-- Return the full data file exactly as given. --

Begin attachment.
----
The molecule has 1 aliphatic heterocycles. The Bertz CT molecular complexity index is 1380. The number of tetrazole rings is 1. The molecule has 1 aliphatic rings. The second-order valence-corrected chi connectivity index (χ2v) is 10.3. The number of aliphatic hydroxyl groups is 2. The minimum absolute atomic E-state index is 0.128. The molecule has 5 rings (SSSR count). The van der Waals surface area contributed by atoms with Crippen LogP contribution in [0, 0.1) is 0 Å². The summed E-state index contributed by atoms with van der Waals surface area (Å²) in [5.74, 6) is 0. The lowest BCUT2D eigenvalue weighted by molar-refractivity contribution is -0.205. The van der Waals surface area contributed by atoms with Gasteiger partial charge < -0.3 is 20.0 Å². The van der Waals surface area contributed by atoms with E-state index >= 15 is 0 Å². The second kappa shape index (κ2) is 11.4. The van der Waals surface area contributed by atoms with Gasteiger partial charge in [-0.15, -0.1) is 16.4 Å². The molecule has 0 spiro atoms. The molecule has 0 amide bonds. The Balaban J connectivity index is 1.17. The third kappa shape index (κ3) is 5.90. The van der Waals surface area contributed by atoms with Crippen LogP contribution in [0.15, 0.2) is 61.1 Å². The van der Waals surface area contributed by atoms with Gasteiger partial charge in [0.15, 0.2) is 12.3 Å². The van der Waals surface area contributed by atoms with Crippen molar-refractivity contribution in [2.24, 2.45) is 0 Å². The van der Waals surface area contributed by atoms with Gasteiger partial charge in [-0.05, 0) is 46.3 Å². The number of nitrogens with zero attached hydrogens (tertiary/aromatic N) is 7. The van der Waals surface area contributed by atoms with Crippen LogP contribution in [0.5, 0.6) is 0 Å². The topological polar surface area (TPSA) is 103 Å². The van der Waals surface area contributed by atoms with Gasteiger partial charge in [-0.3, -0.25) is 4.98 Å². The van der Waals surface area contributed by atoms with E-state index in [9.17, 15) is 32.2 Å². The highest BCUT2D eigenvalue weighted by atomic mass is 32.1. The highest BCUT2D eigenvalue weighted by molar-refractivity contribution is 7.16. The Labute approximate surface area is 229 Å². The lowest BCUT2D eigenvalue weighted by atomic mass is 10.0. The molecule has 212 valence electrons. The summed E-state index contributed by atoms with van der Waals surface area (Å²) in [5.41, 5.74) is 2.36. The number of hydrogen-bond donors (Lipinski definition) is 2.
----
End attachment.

The molecule has 1 aliphatic heterocycles. The Bertz CT molecular complexity index is 1380. The number of tetrazole rings is 1. The molecule has 1 aliphatic rings. The second-order valence-corrected chi connectivity index (χ2v) is 10.3. The number of aliphatic hydroxyl groups is 2. The minimum absolute atomic E-state index is 0.128. The molecule has 5 rings (SSSR count). The van der Waals surface area contributed by atoms with Crippen LogP contribution in [0, 0.1) is 0 Å². The summed E-state index contributed by atoms with van der Waals surface area (Å²) in [5.74, 6) is 0. The lowest BCUT2D eigenvalue weighted by molar-refractivity contribution is -0.205. The van der Waals surface area contributed by atoms with Gasteiger partial charge < -0.3 is 20.0 Å². The van der Waals surface area contributed by atoms with E-state index >= 15 is 0 Å². The second kappa shape index (κ2) is 11.4. The van der Waals surface area contributed by atoms with Gasteiger partial charge in [-0.15, -0.1) is 16.4 Å². The molecule has 0 spiro atoms. The molecule has 0 amide bonds. The Balaban J connectivity index is 1.17. The third kappa shape index (κ3) is 5.90. The van der Waals surface area contributed by atoms with Crippen LogP contribution in [0.15, 0.2) is 61.1 Å². The van der Waals surface area contributed by atoms with Gasteiger partial charge in [0.15, 0.2) is 12.3 Å². The van der Waals surface area contributed by atoms with Crippen molar-refractivity contribution in [2.24, 2.45) is 0 Å². The van der Waals surface area contributed by atoms with Gasteiger partial charge in [-0.05, 0) is 46.3 Å². The number of nitrogens with zero attached hydrogens (tertiary/aromatic N) is 7. The van der Waals surface area contributed by atoms with Crippen LogP contribution in [0.5, 0.6) is 0 Å². The topological polar surface area (TPSA) is 103 Å². The van der Waals surface area contributed by atoms with Gasteiger partial charge in [-0.3, -0.25) is 4.98 Å². The van der Waals surface area contributed by atoms with E-state index in [9.17, 15) is 32.2 Å². The highest BCUT2D eigenvalue weighted by atomic mass is 32.1. The highest BCUT2D eigenvalue weighted by molar-refractivity contribution is 7.16. The Labute approximate surface area is 229 Å². The lowest BCUT2D eigenvalue weighted by atomic mass is 10.0. The molecule has 212 valence electrons. The summed E-state index contributed by atoms with van der Waals surface area (Å²) in [5.41, 5.74) is 2.36. The number of hydrogen-bond donors (Lipinski definition) is 2.